Thin film sensing applications, such as thin film thermocouples, can be very attractive for lightweight structures, small devices or applications in need of a high temporal, or spatial resolution as they have a very low mass, reduced dimensions, and a very fast response time [1,2,3,4,5]. For example, thin film thermocouples are used for nanoscale thermometry [6,7,8], for monitoring local temperature distributions on integrated-circuits [9,10], in solid oxide fuel cells [11], and turbine engines [12], or for monitoring sudden temperature changes in cutting tools for machining explosive materials [13]. Furthermore, thin film sensors can be embedded inside composite materials without affecting the structural integrity of the material by their dimensional extent, enabling local and in situ sensing without compromise. In the case of sensing applications, typically the circuit does not draw current but an open-gate voltage is measured and linked to a physical property. Studying the behavior of the Seebeck coefficient of thin films and the relation to the deposition process is therefore an interesting field. The Seebeck effect describes the observation of an induced voltage difference when a temperature difference is applied over a metal or semiconductor. The generated voltage scales linearly to the applied temperature difference and the proportionality factor is referred to as the Seebeck coefficient S.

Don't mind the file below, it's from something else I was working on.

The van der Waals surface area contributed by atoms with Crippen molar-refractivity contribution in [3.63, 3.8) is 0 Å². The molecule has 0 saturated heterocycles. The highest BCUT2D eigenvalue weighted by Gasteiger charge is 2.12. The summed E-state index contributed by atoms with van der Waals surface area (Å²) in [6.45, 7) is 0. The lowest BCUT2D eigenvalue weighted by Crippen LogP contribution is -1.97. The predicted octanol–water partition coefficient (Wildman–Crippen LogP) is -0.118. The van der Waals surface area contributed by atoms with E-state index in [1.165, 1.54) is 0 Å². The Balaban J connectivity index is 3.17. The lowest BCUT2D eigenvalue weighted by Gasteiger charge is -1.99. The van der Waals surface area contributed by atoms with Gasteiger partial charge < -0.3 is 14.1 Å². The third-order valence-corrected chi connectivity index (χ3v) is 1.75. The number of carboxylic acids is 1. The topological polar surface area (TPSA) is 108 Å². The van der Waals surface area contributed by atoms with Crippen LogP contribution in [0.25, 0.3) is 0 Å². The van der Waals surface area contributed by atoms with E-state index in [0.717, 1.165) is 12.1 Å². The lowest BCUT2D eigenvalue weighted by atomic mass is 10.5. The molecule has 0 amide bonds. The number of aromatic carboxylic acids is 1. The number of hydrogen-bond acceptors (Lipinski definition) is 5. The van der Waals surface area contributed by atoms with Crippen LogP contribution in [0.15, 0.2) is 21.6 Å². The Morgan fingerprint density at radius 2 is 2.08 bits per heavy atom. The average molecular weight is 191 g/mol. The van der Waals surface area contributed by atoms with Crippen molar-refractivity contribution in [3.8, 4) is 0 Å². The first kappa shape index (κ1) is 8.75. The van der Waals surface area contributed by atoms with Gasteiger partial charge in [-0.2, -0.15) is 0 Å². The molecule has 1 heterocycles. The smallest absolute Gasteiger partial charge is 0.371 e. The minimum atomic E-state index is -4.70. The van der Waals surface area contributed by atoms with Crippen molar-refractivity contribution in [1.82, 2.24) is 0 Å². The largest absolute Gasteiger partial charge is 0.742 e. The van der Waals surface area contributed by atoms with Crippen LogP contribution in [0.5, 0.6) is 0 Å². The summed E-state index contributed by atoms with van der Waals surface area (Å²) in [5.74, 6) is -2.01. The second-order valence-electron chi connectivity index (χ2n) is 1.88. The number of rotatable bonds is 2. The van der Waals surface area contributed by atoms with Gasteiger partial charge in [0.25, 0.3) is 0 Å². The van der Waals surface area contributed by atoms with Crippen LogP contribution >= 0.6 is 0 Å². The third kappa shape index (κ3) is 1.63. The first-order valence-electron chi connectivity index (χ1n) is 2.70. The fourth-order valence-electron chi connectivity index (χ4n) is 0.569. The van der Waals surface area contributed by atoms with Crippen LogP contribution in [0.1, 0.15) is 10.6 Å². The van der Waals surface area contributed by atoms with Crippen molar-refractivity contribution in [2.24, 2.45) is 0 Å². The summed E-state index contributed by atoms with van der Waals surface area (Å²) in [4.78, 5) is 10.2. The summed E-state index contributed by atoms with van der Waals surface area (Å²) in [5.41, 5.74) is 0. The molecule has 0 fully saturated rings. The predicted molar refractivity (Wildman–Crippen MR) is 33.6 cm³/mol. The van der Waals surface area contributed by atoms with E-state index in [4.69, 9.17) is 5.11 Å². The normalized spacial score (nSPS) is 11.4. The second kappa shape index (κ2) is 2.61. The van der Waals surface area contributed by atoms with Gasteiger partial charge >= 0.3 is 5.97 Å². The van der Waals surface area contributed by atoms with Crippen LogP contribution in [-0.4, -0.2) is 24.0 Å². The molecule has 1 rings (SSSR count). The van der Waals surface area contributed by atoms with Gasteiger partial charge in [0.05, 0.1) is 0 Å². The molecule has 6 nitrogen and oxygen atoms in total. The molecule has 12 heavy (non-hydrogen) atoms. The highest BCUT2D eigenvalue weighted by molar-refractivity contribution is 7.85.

Thermoelectric energy is transported by mobile charge carriers [14]. Typically, metals have a high charge carrier concentration and thus a low Seebeck coefficient but a high electrical conductivity, whereas semiconductors have a low charge carrier concentration and thus a high Seebeck coefficient and low electrical conductivity. For thermoelectric applications, i.e., the conversion of heat into electrical power, it is important to combine of a low thermal conductivity (increasing temperature difference), a high Seebeck coefficient (increasing thermoelectric voltage), and a high electrical conductivity (decreasing Ohmic losses). The interplay between these three material properties is summarized under a single parameter Z = S σ 2 / κ , called the figure-of-merit. Presently, around half of the thermoelectric research and development is focused on the maximization of the figure of merit Z for semiconductor materials such as PbTe, Bi 2 Te 3 and SiGe [15]. Although semiconductors are expected to have higher Seebeck coefficients than metals, these materials are more expensive, have a more complex charge carrier transport mechanism and can quite often only be RF-sputter deposited which hinders to upscale the obtained results to industrial applications. Therefore, we solely study the behavior of the Seebeck coefficient for DC sputtered metallic thin films from a fundamental point of view. Despite the influence of layer thickness on the Seebeck coefficient of metallic films was already studied in the past [16,17,18,19,20,21,22,23], there is still much to be explored. In this study, we investigate the role of the process conditions, i.e., the discharge current and the background pressure, on the Seebeck coefficient of thin metallic films.